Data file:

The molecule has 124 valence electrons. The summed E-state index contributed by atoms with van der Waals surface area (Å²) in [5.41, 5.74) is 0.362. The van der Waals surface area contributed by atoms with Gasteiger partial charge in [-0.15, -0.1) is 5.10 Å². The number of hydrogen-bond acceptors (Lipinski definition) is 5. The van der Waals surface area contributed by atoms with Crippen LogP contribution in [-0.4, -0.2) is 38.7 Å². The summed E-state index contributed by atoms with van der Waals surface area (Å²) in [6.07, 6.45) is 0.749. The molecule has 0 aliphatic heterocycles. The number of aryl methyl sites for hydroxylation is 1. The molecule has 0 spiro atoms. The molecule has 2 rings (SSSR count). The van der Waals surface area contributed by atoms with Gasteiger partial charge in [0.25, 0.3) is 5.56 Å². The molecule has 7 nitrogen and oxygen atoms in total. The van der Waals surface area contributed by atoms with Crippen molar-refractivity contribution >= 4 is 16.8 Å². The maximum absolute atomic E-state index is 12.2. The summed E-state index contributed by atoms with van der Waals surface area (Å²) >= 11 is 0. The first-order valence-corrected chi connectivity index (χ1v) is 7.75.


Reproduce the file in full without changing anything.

The molecule has 124 valence electrons. The summed E-state index contributed by atoms with van der Waals surface area (Å²) in [5.41, 5.74) is 0.362. The van der Waals surface area contributed by atoms with Gasteiger partial charge in [-0.15, -0.1) is 5.10 Å². The number of hydrogen-bond acceptors (Lipinski definition) is 5. The van der Waals surface area contributed by atoms with Crippen LogP contribution in [-0.4, -0.2) is 38.7 Å². The summed E-state index contributed by atoms with van der Waals surface area (Å²) in [6.07, 6.45) is 0.749. The molecule has 0 aliphatic heterocycles. The number of aryl methyl sites for hydroxylation is 1. The molecule has 0 spiro atoms. The molecule has 2 rings (SSSR count). The van der Waals surface area contributed by atoms with Gasteiger partial charge in [0.25, 0.3) is 5.56 Å². The molecule has 7 nitrogen and oxygen atoms in total. The van der Waals surface area contributed by atoms with Crippen molar-refractivity contribution >= 4 is 16.8 Å². The maximum absolute atomic E-state index is 12.2. The summed E-state index contributed by atoms with van der Waals surface area (Å²) >= 11 is 0. The first-order valence-corrected chi connectivity index (χ1v) is 7.75.